The government dragged its feet for a decade to replace the freedom of information law with a mildly changed enactment. The provinces are not uniformly implementing their right to information laws. The Punjab government got so angry with its fairly efficient information commission that it has not reconstituted it, after the retirement of the first chairman and members.

Nobody can claim that the much-assailed system of press advice has been discontinued. Preventing information from reaching the people is considered one of the main functions of the government. A minister was relieved of his post for failing to stop the publication of a report.

The government was not content with developing its system of disinformation; it deemed it prudent to buy or co-opt newspersons to block information and thus strengthen the disinformation regime. And Gen Zia was not alone as a promoter of ‘envelope journalism’; he has had ignoble successors.

The result of putting so much premium on disinformation is that truthful news has became a commodity that can only be obtained illicitly on the black market. If a privileged information distributor told a newsperson that he could have a scoop for the asking the latter would not consider it necessary to check the correctness of the story before rushing to release it, and if he ran into trouble he might not be able to name his source.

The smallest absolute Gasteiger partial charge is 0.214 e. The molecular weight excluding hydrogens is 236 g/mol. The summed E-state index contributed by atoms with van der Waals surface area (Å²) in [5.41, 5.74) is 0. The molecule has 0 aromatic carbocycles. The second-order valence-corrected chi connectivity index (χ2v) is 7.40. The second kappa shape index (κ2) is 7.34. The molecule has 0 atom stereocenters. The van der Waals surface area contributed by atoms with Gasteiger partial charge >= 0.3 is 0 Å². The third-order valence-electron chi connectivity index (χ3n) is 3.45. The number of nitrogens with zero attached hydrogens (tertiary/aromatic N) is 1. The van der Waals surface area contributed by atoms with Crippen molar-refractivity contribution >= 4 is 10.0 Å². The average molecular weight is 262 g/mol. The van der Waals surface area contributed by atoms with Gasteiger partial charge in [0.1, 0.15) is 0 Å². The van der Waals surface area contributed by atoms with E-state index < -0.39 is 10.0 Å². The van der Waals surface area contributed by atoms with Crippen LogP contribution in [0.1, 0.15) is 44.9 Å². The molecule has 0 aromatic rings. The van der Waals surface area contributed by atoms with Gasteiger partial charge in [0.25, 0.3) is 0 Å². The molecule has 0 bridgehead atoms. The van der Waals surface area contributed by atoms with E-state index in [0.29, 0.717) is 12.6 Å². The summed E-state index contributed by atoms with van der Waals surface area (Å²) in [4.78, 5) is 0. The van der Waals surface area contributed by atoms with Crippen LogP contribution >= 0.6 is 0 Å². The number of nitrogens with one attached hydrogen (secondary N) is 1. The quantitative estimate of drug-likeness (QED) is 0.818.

For obvious reasons, the pressure is on newspersons to develop a code of conduct to avoid dealing in fake news and escape getting punished for it. The Pakistan Federal Union of Journalists has an excellent code that its members and office-bearers should read frequently. The organisations of broadcasters, proprietors and editions have their own codes and some have tried to write down more don’ts than the establishment might want. The best way to keep newspersons on the right path is to respect their right to information and freedom of expression both and trust them for following their own code, as no externally devised code is likely to work.